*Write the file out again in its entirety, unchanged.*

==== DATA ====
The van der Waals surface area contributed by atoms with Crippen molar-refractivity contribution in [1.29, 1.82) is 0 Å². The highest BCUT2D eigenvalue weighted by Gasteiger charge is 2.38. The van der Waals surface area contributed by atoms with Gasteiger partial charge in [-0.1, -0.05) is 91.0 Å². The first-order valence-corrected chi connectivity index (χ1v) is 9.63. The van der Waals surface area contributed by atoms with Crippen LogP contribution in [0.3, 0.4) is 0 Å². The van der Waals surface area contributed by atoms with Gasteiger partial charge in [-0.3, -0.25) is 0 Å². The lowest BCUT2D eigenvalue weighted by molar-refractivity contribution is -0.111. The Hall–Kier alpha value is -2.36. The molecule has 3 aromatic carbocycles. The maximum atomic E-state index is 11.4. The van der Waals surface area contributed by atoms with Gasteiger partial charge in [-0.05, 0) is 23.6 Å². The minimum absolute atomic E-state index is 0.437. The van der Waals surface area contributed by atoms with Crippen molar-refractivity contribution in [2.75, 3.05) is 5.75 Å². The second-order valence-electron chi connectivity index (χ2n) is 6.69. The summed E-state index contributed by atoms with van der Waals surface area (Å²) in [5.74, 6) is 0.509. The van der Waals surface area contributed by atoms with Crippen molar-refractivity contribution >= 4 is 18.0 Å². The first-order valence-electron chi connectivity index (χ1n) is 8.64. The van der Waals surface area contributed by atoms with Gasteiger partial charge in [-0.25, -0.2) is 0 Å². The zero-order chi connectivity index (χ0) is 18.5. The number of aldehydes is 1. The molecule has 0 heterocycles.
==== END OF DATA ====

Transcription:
The van der Waals surface area contributed by atoms with Crippen molar-refractivity contribution in [1.29, 1.82) is 0 Å². The highest BCUT2D eigenvalue weighted by Gasteiger charge is 2.38. The van der Waals surface area contributed by atoms with Gasteiger partial charge in [-0.1, -0.05) is 91.0 Å². The first-order valence-corrected chi connectivity index (χ1v) is 9.63. The van der Waals surface area contributed by atoms with Crippen LogP contribution in [0.3, 0.4) is 0 Å². The van der Waals surface area contributed by atoms with Gasteiger partial charge in [-0.3, -0.25) is 0 Å². The lowest BCUT2D eigenvalue weighted by molar-refractivity contribution is -0.111. The Hall–Kier alpha value is -2.36. The molecule has 3 aromatic carbocycles. The maximum atomic E-state index is 11.4. The van der Waals surface area contributed by atoms with Gasteiger partial charge in [-0.05, 0) is 23.6 Å². The minimum absolute atomic E-state index is 0.437. The van der Waals surface area contributed by atoms with Crippen molar-refractivity contribution in [2.75, 3.05) is 5.75 Å². The second-order valence-electron chi connectivity index (χ2n) is 6.69. The summed E-state index contributed by atoms with van der Waals surface area (Å²) in [5.74, 6) is 0.509. The van der Waals surface area contributed by atoms with Crippen molar-refractivity contribution >= 4 is 18.0 Å². The first-order valence-electron chi connectivity index (χ1n) is 8.64. The van der Waals surface area contributed by atoms with Gasteiger partial charge in [-0.25, -0.2) is 0 Å². The zero-order chi connectivity index (χ0) is 18.5. The number of aldehydes is 1. The molecule has 0 heterocycles.